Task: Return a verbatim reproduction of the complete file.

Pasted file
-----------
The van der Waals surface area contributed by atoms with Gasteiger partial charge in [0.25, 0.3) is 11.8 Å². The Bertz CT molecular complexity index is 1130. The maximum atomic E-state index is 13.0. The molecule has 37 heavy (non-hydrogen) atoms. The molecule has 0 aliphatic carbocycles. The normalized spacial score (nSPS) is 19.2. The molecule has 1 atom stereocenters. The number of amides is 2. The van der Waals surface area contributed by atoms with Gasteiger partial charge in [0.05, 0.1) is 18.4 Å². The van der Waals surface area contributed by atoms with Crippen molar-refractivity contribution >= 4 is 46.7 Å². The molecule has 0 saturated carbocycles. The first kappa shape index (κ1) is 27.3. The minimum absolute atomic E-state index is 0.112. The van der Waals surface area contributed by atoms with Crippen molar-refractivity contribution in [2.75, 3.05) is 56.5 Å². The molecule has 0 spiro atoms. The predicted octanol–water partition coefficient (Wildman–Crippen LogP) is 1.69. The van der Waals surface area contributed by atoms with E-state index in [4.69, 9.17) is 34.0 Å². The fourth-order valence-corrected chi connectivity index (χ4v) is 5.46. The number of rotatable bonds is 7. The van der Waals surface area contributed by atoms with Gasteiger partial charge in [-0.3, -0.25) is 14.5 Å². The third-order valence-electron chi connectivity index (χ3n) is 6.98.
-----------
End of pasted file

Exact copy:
The van der Waals surface area contributed by atoms with Gasteiger partial charge in [0.25, 0.3) is 11.8 Å². The Bertz CT molecular complexity index is 1130. The maximum atomic E-state index is 13.0. The molecule has 37 heavy (non-hydrogen) atoms. The molecule has 0 aliphatic carbocycles. The normalized spacial score (nSPS) is 19.2. The molecule has 1 atom stereocenters. The number of amides is 2. The van der Waals surface area contributed by atoms with Gasteiger partial charge in [0.05, 0.1) is 18.4 Å². The van der Waals surface area contributed by atoms with Crippen molar-refractivity contribution >= 4 is 46.7 Å². The molecule has 0 saturated carbocycles. The first kappa shape index (κ1) is 27.3. The minimum absolute atomic E-state index is 0.112. The van der Waals surface area contributed by atoms with Crippen molar-refractivity contribution in [2.75, 3.05) is 56.5 Å². The molecule has 0 spiro atoms. The predicted octanol–water partition coefficient (Wildman–Crippen LogP) is 1.69. The van der Waals surface area contributed by atoms with E-state index in [4.69, 9.17) is 34.0 Å². The fourth-order valence-corrected chi connectivity index (χ4v) is 5.46. The number of rotatable bonds is 7. The van der Waals surface area contributed by atoms with Gasteiger partial charge in [-0.3, -0.25) is 14.5 Å². The third-order valence-electron chi connectivity index (χ3n) is 6.98.